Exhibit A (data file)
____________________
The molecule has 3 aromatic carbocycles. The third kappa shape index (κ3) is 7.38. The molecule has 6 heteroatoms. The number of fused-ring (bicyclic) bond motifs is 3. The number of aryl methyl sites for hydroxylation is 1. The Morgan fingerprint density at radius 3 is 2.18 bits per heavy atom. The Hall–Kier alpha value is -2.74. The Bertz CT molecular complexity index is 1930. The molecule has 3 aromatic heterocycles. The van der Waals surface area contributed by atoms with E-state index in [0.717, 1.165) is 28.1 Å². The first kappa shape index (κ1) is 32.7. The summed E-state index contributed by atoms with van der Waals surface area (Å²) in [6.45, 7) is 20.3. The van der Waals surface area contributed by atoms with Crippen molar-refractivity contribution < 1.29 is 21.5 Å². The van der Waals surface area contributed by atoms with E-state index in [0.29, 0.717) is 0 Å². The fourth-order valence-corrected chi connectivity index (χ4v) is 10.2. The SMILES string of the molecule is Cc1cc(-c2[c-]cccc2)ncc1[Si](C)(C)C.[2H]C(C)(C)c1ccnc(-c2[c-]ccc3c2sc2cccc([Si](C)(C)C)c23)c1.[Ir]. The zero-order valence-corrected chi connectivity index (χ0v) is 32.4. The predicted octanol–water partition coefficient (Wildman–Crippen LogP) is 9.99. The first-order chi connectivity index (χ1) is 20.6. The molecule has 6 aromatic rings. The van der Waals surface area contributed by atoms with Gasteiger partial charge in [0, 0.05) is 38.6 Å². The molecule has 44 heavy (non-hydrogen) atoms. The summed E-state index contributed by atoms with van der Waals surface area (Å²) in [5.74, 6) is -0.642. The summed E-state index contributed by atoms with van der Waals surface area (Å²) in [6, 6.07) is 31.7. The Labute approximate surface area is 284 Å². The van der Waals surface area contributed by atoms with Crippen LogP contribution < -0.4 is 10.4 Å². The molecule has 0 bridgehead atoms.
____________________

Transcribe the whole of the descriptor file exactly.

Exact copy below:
The molecule has 3 aromatic carbocycles. The third kappa shape index (κ3) is 7.38. The molecule has 6 heteroatoms. The number of fused-ring (bicyclic) bond motifs is 3. The number of aryl methyl sites for hydroxylation is 1. The Morgan fingerprint density at radius 3 is 2.18 bits per heavy atom. The Hall–Kier alpha value is -2.74. The Bertz CT molecular complexity index is 1930. The molecule has 3 aromatic heterocycles. The van der Waals surface area contributed by atoms with E-state index in [0.717, 1.165) is 28.1 Å². The first kappa shape index (κ1) is 32.7. The summed E-state index contributed by atoms with van der Waals surface area (Å²) in [6.45, 7) is 20.3. The van der Waals surface area contributed by atoms with Crippen molar-refractivity contribution < 1.29 is 21.5 Å². The van der Waals surface area contributed by atoms with E-state index in [0.29, 0.717) is 0 Å². The fourth-order valence-corrected chi connectivity index (χ4v) is 10.2. The SMILES string of the molecule is Cc1cc(-c2[c-]cccc2)ncc1[Si](C)(C)C.[2H]C(C)(C)c1ccnc(-c2[c-]ccc3c2sc2cccc([Si](C)(C)C)c23)c1.[Ir]. The zero-order valence-corrected chi connectivity index (χ0v) is 32.4. The predicted octanol–water partition coefficient (Wildman–Crippen LogP) is 9.99. The first-order chi connectivity index (χ1) is 20.6. The molecule has 6 aromatic rings. The van der Waals surface area contributed by atoms with Gasteiger partial charge in [0, 0.05) is 38.6 Å². The molecule has 44 heavy (non-hydrogen) atoms. The summed E-state index contributed by atoms with van der Waals surface area (Å²) in [5.74, 6) is -0.642. The summed E-state index contributed by atoms with van der Waals surface area (Å²) in [6, 6.07) is 31.7. The Labute approximate surface area is 284 Å². The van der Waals surface area contributed by atoms with Crippen LogP contribution < -0.4 is 10.4 Å². The molecule has 0 bridgehead atoms.